The whole thing, the whole trajectory, changed when I realized I had left all my cash in Des Moines. Most of the cash had come from selling off the few things my ex-wife had left behind, intentionally or out of absent-mindedness. I wasn’t sure.
Jewelry mostly, valued in terms of weight and color. All in all, the stuff was worth a few hundred dollars without being picky about how much I sold it for. The rest, almost a thousand dollars, was money earned in somebody’s version of the old-fashioned way. My friend often tells me that the only honest profession that still exists is delivery driving. Someone was always moving someone else’s something, she says, and always will be.
My cards (debit, credit, etc.) were all currently defunct. A side effect of packing up and leaving so quickly.
The tuna melt I had ordered was almost ten dollars. I could have left. The waitress was nowhere. The restaurant was closing down. Omaha was dark outside and had been since I first got into town. I was in a restaurant on Center Street. The street was actually called that – “Center” street. This gave me the distinct impression that taking off in any cardinal direction would provide me with equal amount of space to get lost in. This was a reassuring feeling.
Still, it felt ridicules, and adolescent, to skip out on a bill in a restaurant without a reason more exciting than not having the money to pay. Once, I had skipped out on a bill to follow the advance of a now congressmen with whom I had attended grade and boarding school. The boarding school was, and still is, in the part of Connecticut so often wrote about. I had followed that advance of the to-be Congressmen all the way across the river.
This was not that situation.
I was a bad make of a 50 something. Now with virtually no obligations but two adult-child dependents attending drive-through state universities of their choosing in the southern part of the East Coast. Somewhere I have never and will never set foot in.
This is all to say I felt compelled to own up to the fact that I had no means to pay for my meal. I stood up from my oversized booth and waited for some attention at the bar. After getting none, I let myself through the double plastic and vinyl doors into the kitchen in the back of the place. The one cook still in employ looked at me standing in the entryway of the kitchen while he drained grease from the fryer into a repurposed plastic pickle bucket.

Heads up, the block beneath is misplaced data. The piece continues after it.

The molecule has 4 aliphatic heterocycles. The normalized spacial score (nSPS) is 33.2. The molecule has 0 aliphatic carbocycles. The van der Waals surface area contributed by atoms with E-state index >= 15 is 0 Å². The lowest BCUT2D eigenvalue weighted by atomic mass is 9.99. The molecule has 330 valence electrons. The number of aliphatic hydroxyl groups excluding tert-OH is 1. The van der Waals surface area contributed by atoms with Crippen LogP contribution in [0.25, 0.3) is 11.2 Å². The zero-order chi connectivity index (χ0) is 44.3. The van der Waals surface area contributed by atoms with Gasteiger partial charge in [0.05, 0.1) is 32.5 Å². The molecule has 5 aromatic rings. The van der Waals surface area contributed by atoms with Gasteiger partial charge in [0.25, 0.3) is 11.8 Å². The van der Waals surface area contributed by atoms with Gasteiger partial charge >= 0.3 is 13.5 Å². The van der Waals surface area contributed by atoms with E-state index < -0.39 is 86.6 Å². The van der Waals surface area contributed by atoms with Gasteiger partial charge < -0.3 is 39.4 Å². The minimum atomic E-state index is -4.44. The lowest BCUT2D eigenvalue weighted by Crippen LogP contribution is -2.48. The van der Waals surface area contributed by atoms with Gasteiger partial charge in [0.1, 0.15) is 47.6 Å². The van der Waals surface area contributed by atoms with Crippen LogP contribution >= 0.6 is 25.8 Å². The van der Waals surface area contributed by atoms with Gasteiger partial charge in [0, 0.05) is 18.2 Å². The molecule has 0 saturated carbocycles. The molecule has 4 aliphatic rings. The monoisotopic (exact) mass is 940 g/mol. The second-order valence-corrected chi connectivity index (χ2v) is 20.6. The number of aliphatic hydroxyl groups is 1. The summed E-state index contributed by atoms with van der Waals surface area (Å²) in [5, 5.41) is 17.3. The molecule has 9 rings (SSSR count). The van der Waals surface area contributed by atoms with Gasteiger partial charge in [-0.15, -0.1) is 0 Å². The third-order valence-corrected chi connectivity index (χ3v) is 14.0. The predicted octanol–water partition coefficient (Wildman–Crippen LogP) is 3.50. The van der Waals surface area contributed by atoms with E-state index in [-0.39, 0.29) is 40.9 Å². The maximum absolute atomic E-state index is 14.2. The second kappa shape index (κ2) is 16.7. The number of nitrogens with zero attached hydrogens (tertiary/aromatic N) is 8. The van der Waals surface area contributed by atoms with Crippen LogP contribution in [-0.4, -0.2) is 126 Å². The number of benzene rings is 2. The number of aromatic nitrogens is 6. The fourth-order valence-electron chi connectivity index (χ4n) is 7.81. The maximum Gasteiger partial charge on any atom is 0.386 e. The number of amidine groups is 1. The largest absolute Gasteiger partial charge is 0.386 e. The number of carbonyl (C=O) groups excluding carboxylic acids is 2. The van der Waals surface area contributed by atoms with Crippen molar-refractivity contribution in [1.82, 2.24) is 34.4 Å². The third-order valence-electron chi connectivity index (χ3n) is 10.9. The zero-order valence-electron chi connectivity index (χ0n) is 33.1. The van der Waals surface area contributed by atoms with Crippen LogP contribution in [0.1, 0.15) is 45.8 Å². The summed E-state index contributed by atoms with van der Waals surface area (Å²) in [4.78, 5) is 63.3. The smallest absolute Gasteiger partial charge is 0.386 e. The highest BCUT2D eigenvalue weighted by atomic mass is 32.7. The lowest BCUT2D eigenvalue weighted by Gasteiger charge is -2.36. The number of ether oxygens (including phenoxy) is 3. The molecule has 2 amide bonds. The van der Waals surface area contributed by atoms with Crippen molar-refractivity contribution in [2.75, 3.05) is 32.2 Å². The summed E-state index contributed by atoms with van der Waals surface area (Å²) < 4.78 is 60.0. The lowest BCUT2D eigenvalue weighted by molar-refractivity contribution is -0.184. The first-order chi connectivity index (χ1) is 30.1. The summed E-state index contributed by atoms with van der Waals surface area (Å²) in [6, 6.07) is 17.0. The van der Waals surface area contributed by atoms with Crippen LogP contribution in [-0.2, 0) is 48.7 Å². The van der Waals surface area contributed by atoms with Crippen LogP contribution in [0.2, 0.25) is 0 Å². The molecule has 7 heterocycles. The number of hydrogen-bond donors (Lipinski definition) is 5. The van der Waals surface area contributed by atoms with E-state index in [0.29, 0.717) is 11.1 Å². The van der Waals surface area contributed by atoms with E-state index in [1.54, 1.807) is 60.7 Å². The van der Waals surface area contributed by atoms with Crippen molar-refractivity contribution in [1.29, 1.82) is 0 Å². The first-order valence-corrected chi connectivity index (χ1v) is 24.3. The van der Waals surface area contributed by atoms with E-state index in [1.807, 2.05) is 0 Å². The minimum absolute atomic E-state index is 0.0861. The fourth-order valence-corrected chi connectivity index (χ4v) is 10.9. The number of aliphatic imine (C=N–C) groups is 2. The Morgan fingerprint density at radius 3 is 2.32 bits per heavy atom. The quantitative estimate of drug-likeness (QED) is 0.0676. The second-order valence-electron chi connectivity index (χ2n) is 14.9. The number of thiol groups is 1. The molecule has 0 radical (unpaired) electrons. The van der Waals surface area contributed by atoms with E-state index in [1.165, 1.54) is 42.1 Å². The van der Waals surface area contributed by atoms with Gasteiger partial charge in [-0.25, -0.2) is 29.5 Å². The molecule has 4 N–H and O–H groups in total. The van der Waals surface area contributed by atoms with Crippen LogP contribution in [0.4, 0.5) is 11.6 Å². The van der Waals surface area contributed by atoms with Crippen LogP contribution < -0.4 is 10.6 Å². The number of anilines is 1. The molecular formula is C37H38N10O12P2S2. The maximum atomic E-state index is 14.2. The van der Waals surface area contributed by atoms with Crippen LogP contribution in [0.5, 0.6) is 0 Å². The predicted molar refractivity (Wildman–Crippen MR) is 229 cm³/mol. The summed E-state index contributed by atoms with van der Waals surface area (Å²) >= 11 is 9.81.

“What’s up”, he said, tightening off the hole where the grease had finished draining from.
I explained to him about the outstanding bill, my inability to pay, and then some.
He told me not to worry about it, that at this hour I would’ve had to pay at the register, to the closing manager, who would’ve just pocketed the money anyway as the books were all done for the night.
I reemphasized my vague moral dilemma.
He told me, plus, they didn’t pay him near enough and I asked him why he didn’t seek employment elsewhere, somewhere that would more adequately reimburse him for his time. He replied in the only way you can to a comment like that.
He told me – he said, “Listen, man, you got a car?”
I told him about the dented Lexus in the parking lot, now realizing it was the only car in the lot. I told him about the dent, that I had planned to get it fixed as soon as I was in Denver.
He told me – he said, “Listen, man, if you wanna make it right, you know, pay something for the food, you could give me a lift, there’s a few errands I gotta run after finishing up here and I’m sick of walking if you can imagine it.”
I agreed and stood waiting outside the kitchen door exit while he finished up.
He got in the car and we left the parking lot.
First, the gas station, he said. He went into the convenient store and came back with a hard Arnold Palmer in an oversized can and a small bottle of vodka. He put all of it in him.
At the stoplight, he told me to go to the top of the hill and I did. We navigated through a neighborhood within a neighborhood. He signaled for me to stop like he’d done it a million times. He pointed to a house. I parked. He went up the car-filled driveway and opened the garage door from the bottom handle.
It was impressive.
He went into the darkness of the garage and in a few seconds I heard a crash, then some select swearing that seemed forced, and then some fumbling around.
In a few more moments he returned carrying a small bicycle. The bike was small but didn’t look like a child’s bike. He was familiar with the bike, the way he carried it. Still, he knocked back one of the rear-view mirrors of the parked cars while carrying the thing down the driveway. His hitting the mirror seemed like an honest mistake. He arrived at my car, banged on the trunk with his fist, and I opened it. He put the bike in and shut the trunk as low as it could go, which was not all the way closed.
He got back in and we drove out of the neighborhood within a neighborhood. It was very clear he was waiting for me to ask what that was all about, but I wouldn’t give it to him. We drove in silence, with all the cliché that brings with it.
We stopped at another convenient store so he could grab some more. We drove to his apartment as he gave me directions.
“Listen man”, he said. “You wanted to pay for your meal, back at the restaurant, right? You felt like it was the right thing to do?”
He continued, “That’s like this bike, see. I don’t have all day to get into it, there’s a lot of moving parts, but this bike belongs to me. Me taking this bike back is the right thing to do. It’s justice.”
Again, he signaled for me to stop. He got out and picked up his bag from the convenient store and circled around to the back of the car. I opened the trunk for him. He picked up his bike from out of the trunk then closed it and banged twice on the car, signaling a goodbye. He carried those things and himself up the stairs to his apartment.